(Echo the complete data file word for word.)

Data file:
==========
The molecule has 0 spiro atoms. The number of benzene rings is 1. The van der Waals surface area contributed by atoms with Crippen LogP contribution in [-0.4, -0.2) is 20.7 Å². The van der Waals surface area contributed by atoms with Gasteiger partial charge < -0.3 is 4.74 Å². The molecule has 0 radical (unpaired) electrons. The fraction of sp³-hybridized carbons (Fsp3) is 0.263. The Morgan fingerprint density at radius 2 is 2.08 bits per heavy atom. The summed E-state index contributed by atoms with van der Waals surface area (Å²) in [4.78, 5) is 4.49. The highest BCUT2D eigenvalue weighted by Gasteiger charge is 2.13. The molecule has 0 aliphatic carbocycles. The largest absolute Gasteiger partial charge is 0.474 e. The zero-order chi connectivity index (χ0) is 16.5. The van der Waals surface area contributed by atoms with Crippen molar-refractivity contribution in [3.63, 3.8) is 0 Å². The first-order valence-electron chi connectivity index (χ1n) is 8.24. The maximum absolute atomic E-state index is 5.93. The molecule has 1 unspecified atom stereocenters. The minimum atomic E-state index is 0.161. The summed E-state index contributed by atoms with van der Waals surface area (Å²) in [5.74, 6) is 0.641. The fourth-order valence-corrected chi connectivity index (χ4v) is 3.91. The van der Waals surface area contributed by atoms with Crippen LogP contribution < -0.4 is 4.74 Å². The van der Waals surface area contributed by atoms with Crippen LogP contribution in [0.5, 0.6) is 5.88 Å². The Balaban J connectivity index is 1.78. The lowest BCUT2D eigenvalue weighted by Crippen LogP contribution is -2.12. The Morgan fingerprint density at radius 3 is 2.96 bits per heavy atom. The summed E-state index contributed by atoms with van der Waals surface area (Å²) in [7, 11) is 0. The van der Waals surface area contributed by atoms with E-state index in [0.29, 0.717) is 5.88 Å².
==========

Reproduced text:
The molecule has 0 spiro atoms. The number of benzene rings is 1. The van der Waals surface area contributed by atoms with Crippen LogP contribution in [-0.4, -0.2) is 20.7 Å². The van der Waals surface area contributed by atoms with Gasteiger partial charge < -0.3 is 4.74 Å². The molecule has 0 radical (unpaired) electrons. The fraction of sp³-hybridized carbons (Fsp3) is 0.263. The Morgan fingerprint density at radius 2 is 2.08 bits per heavy atom. The summed E-state index contributed by atoms with van der Waals surface area (Å²) in [4.78, 5) is 4.49. The highest BCUT2D eigenvalue weighted by Gasteiger charge is 2.13. The molecule has 0 aliphatic carbocycles. The largest absolute Gasteiger partial charge is 0.474 e. The zero-order chi connectivity index (χ0) is 16.5. The van der Waals surface area contributed by atoms with Crippen molar-refractivity contribution in [3.63, 3.8) is 0 Å². The first-order valence-electron chi connectivity index (χ1n) is 8.24. The maximum absolute atomic E-state index is 5.93. The molecule has 1 unspecified atom stereocenters. The minimum atomic E-state index is 0.161. The summed E-state index contributed by atoms with van der Waals surface area (Å²) in [5.74, 6) is 0.641. The fourth-order valence-corrected chi connectivity index (χ4v) is 3.91. The van der Waals surface area contributed by atoms with Crippen LogP contribution < -0.4 is 4.74 Å². The van der Waals surface area contributed by atoms with Crippen LogP contribution in [0.5, 0.6) is 5.88 Å². The Balaban J connectivity index is 1.78. The lowest BCUT2D eigenvalue weighted by Crippen LogP contribution is -2.12. The Morgan fingerprint density at radius 3 is 2.96 bits per heavy atom. The summed E-state index contributed by atoms with van der Waals surface area (Å²) in [7, 11) is 0. The van der Waals surface area contributed by atoms with E-state index in [0.29, 0.717) is 5.88 Å².